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IT Chapter Two – Movie Review

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IT Chapter Two – Movie Review

Rating: B+ (Very Good)

Trailer/Thumbnail Courtesy Warner Bros. Pictures

In adapting one half of Stephen King’s novel about a demonic clown, Andy Muschietti created an unsettling horror film that also showed the important bond between a group of children unfairly menaced by their town. With IT Chapter Two, the rest of the book has been brought to the screen, effectively showing how they’ve attempted to move away from that traumatizing week. Muschietti crafts multiple stand-out sequences, while finding the right actors to play the older versions of the Losers Club. And yes, Pennywise the Dancing Clown is back and he has lost none of the terrifying bite Bill Skarsgard brought to the role the first time around.

IT Chapter Two feels less like a sequel and more like the necessary other part of the story and one could combine the two movies to create one five hour epic horror film. One of the most remarkable aspects of this film is how perfectly cast the lead actors are. In addition to looking like their younger counterparts, they also accurately get their personalities down. Bill Hader ends up being the strongest, showing the pain Richie is feeling and how he masks that with his sense of humour. The movie successfully shows their determination and fear as they try to confront Pennywise and his many forms.

Muschietti employs several flashbacks to Derry in 1989, with the younger actors reprising their roles again. These scenes complement the present day story well and allows for further opportunities to scare the audience. An increased budget leads to more special effects being utilised, but they don’t dilute the horror. The various hallucinations experienced by the characters have an appropriately unsettling quality to them, with Richie and Beverly getting the more freaky images thrown at them. Pennywise remains a memorable presence, though, constantly lurking with Skarsgard bringing the necessary frightful quality. Once again, there are a few scenes where he preys on children and shows off his cunning in how he commits these horrible acts.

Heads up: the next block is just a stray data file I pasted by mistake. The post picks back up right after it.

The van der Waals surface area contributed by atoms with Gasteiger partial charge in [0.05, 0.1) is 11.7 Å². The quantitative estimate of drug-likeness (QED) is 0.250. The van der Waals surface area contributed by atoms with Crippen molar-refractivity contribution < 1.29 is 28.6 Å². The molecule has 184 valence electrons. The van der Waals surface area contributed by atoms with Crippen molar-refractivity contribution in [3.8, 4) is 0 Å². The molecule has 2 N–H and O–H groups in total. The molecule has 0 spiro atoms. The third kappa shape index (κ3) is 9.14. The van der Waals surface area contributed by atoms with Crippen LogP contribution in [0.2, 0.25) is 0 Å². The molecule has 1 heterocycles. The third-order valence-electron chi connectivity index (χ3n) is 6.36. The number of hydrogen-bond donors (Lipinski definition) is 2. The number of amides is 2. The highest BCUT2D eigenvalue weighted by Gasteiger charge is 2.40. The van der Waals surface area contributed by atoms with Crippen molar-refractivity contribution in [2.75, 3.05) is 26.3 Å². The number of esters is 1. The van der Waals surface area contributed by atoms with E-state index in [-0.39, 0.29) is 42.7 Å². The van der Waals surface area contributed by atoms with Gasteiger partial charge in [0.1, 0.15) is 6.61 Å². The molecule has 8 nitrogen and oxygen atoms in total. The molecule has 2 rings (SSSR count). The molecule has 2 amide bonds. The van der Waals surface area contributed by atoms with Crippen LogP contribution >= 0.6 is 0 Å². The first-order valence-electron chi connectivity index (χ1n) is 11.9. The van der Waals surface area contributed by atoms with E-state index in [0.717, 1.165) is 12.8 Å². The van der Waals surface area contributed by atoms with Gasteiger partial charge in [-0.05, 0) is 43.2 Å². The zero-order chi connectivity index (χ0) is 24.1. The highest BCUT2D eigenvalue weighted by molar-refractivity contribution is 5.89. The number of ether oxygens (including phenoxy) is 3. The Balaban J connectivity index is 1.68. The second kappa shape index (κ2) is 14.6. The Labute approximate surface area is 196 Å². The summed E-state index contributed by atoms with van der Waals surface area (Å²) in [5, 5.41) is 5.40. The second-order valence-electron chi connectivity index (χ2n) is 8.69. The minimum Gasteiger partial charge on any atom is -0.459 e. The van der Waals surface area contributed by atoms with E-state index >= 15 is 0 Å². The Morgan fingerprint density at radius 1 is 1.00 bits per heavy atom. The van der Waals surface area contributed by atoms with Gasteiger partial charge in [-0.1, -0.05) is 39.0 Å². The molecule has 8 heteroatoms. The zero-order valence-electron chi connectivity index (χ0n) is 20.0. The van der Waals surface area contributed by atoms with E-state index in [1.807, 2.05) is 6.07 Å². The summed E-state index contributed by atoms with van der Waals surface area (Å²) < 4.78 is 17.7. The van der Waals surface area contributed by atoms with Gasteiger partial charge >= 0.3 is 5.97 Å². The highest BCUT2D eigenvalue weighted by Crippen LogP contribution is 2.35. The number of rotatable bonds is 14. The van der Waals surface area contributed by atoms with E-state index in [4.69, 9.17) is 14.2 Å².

Even though IT Chapter Two runs almost three hours long, the length isn’t felt. Part of the reason for this might be the rooting interest in seeing the Losers Club succeed. The film properly re-establishes them and the town of Derry, as well as one of their enemies, and one particularly good idea is pairing up Richie with the germophobe Eddie. There is a surprising amount of humour in IT Chapter Two, mostly delivered by Hader, and they fit with the characters. There are even a few fun cameos thrown into the movie that add to the enjoyment. Only an odd music cue ends up being more confusing than amusing.

IT Chapter Two closes off the story on a satisfying note and one really feels like we’ve truly gotten to know these characters. While this is certainly a dark film that never shies away from the horrors committed by this evil shape-shifting being, there is also an empowering element in seeing the leads confront their fears. On a filmmaking level, Andy Muschietti also succeeds in drawing the audience in and making Derry feel like a legitimate community, albeit one with horrible inner demons. Both films combine to become horror films intent on creating scares by building up these children (and later adults) and making them sympathetic and relatable.

Stefan Ellison